art projects and exercises, art ideas to try

Dartmoor weekendI’ve just come home from a glorious weekend in Dartmoor; blue skies, fresh grass, the English countryside at its best. Great for an afternoon relaxing with a book, but not so good for me looking for new inspiration for paintings.

It can feel wonderfully restorative being in such beautiful natural surroundings but a pictorial representation would appear too perfect. Like the sickly image on the box of Devon fudge or photographs of sunsets that look as though they are taken with a filter, such images leave me with sense of smug perfection. The greens appear too clean, the sky too blue, the shapes and contours so round and lush. I’m more inspired by bleak landscapes, Autumn skies, the sharp bracken of winter twigs…

Dorset Heath by Alice Sheridan

Dorset Heath by Alice Sheridan

So I’m stuck with a conundrum:

How do I take what is around me and turn it into a new source of inspiration?

This is an eternal struggle of the artist. We all look at the same world but through our own eyes. It is the filtering process of each artist that takes what we all see and reinterprets it on a unique and personal way. In a class all drawing the same still life, you will still end up with as many different versions as there are students. So we all need to find a way to work out our own interpretation.

Remote a Place to Ponder by Charlie O'Sullivan

Remote a Place to Ponder by Charlie O’Sullivan

I’ve long appreciated the work of Devon artist Charlie O’Sullivan . She finds her way through landscape using a narrative often using stories or conversations as starting points. However the paintings are still about our place in the world and her figures are fairly set within their landscape surrounds.

So with a summer ahead of me, I have a new challenge; to use what I have available to create what I want. (Without knowing what I want at the beginning of the process!)

My art training always taught me to draw from life. Draw what you see not what you think you can see is the first lesson at art school. And it serves you well – don’t make assumptions about what is in front of you. Learning to trust your eyes and listen to the commands they give you means that sometimes you have to over-power your literal brain.

So I will have to over-power the part of my brain that tells me that summer countryside is boring! I will have to find something that intrigues me enough to make a drawing about it.

At this stage I have no idea what it will be;

  • the contrast between sun and shadow
  • simply a collection of colours (I quite like the idea of collecting colours…)
  • resolving everything to black and white marks as a distinct retaliation to the colours all around

It’s so easy to get distracted while you are drawing and put in far more information than you need. Often it can be beneficial to draw the same thing twice: once to gather your information and then again to focus on what you really want to distill from the subject. Last week I wrote a post about Matisse who was the master of keeping things simplified so as I draw I try keep one thing in mind:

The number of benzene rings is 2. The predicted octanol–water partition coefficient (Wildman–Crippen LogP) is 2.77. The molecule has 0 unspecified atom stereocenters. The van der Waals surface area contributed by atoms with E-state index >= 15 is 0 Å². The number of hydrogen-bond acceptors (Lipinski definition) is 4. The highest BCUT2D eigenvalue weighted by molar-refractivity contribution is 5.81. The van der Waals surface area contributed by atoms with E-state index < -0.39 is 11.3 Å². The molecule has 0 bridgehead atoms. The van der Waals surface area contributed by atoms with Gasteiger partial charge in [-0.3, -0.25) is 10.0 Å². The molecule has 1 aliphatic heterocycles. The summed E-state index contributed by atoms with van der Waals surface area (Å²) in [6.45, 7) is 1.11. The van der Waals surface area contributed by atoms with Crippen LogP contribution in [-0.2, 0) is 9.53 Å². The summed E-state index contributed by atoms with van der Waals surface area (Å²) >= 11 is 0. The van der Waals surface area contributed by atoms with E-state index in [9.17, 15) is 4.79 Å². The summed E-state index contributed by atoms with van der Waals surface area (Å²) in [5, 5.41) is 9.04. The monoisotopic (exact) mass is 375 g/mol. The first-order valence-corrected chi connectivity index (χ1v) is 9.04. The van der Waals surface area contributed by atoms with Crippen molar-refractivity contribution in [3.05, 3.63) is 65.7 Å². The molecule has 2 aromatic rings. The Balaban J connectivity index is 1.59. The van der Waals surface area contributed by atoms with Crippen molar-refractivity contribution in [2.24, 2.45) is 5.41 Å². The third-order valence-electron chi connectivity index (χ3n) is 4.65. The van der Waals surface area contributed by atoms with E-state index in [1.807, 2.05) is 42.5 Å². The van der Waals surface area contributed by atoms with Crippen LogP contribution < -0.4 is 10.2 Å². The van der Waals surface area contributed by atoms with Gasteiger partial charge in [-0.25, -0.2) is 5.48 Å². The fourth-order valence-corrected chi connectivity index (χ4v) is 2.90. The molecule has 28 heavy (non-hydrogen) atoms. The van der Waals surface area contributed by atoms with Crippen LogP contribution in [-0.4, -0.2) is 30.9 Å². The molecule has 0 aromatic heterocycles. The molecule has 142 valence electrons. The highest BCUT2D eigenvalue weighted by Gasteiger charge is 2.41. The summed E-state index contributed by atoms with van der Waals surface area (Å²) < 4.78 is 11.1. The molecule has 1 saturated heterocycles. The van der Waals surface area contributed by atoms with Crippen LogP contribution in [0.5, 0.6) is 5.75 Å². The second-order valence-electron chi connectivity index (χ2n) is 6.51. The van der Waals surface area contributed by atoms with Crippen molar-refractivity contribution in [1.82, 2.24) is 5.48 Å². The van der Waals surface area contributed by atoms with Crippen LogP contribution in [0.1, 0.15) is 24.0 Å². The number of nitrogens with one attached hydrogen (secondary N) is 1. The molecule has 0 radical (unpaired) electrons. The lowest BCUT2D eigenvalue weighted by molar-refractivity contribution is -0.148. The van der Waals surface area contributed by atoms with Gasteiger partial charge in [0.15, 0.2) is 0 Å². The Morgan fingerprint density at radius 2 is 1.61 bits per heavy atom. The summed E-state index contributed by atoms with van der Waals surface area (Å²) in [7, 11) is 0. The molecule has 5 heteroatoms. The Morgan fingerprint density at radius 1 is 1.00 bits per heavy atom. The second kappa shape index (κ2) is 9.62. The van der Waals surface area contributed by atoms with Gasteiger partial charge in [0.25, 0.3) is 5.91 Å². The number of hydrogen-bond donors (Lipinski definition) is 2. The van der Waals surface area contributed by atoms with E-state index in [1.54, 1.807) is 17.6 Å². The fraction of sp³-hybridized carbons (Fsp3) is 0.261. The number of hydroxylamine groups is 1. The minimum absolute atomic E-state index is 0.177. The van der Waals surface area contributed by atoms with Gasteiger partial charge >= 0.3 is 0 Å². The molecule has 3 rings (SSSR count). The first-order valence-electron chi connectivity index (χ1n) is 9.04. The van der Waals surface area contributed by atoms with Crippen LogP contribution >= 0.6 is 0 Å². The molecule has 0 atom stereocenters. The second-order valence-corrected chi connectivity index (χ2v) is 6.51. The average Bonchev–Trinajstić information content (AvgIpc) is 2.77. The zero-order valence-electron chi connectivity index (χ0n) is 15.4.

What inspired me to do this drawing?



This project is 98% logistics and 2% creativity

said artist Joshua Sofaer on Radio 4 this morning.

He was talking about his current project ‘The Rubbish Collection’ which is one entire month’s worth of the museum’s rubbish laid out to demonstrate its inherent beauty. It is estimated to be over 28 tonnes of material.

The first phase is just documenting; scientific equipment, oil from the deep fat fryers, cardboard from the gift shop, edible food waste… even the sewage is being measured and will return as inert earth in phase two which “invites the materials back”….

Artistic intent and merit aside, it was the comment above that caught my attention. Admittedly 28 tonnes of rubbish is a big logistical nightmare – it makes my weekly recycling and debate over what goes to the dump look like chicken feed. But there is no doubt that a great deal of art is about the logistics.

Possibly not viewing it, although you still have to be aware of what exhibitions are on, see if you can schedule them into your busy diary, queue, jostle for viewing position.. you get my point.

Actually making any form of art is also much about logistics.

This isn’t something we often think about. We have a vague idea that art is instrinsic genius; that it just ‘happens’. The reality is that without the correct logistic support you are limited in what you can make. You need working space, brushes, paper, cleaning rags, canvas and stretchers, panels to be cut and primed, purchasing of materials online to source sensible prices, visits to specialist suppliers and then finished works to be presented; mounted, framed, hung. The list is endless. If I kept a list of how long all this takes it would possibly be quite depressing!